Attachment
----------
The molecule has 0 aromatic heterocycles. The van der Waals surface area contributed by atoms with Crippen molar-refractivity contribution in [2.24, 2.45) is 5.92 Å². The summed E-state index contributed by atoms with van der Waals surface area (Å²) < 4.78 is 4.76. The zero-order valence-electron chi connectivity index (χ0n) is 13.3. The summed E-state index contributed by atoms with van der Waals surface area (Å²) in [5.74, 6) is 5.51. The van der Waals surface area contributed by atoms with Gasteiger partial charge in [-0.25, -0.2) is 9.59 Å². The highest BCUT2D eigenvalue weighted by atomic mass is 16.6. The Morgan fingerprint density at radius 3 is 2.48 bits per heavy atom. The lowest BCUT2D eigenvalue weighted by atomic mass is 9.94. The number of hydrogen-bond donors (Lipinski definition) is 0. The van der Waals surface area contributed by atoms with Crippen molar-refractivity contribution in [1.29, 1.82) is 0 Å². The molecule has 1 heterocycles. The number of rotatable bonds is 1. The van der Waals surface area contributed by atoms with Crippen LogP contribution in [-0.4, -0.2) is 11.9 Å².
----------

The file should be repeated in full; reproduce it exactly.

The molecule has 0 aromatic heterocycles. The van der Waals surface area contributed by atoms with Crippen molar-refractivity contribution in [2.24, 2.45) is 5.92 Å². The summed E-state index contributed by atoms with van der Waals surface area (Å²) < 4.78 is 4.76. The zero-order valence-electron chi connectivity index (χ0n) is 13.3. The summed E-state index contributed by atoms with van der Waals surface area (Å²) in [5.74, 6) is 5.51. The van der Waals surface area contributed by atoms with Gasteiger partial charge in [-0.25, -0.2) is 9.59 Å². The highest BCUT2D eigenvalue weighted by atomic mass is 16.6. The Morgan fingerprint density at radius 3 is 2.48 bits per heavy atom. The lowest BCUT2D eigenvalue weighted by atomic mass is 9.94. The number of hydrogen-bond donors (Lipinski definition) is 0. The van der Waals surface area contributed by atoms with Crippen molar-refractivity contribution in [1.29, 1.82) is 0 Å². The molecule has 1 heterocycles. The number of rotatable bonds is 1. The van der Waals surface area contributed by atoms with Crippen LogP contribution in [-0.4, -0.2) is 11.9 Å².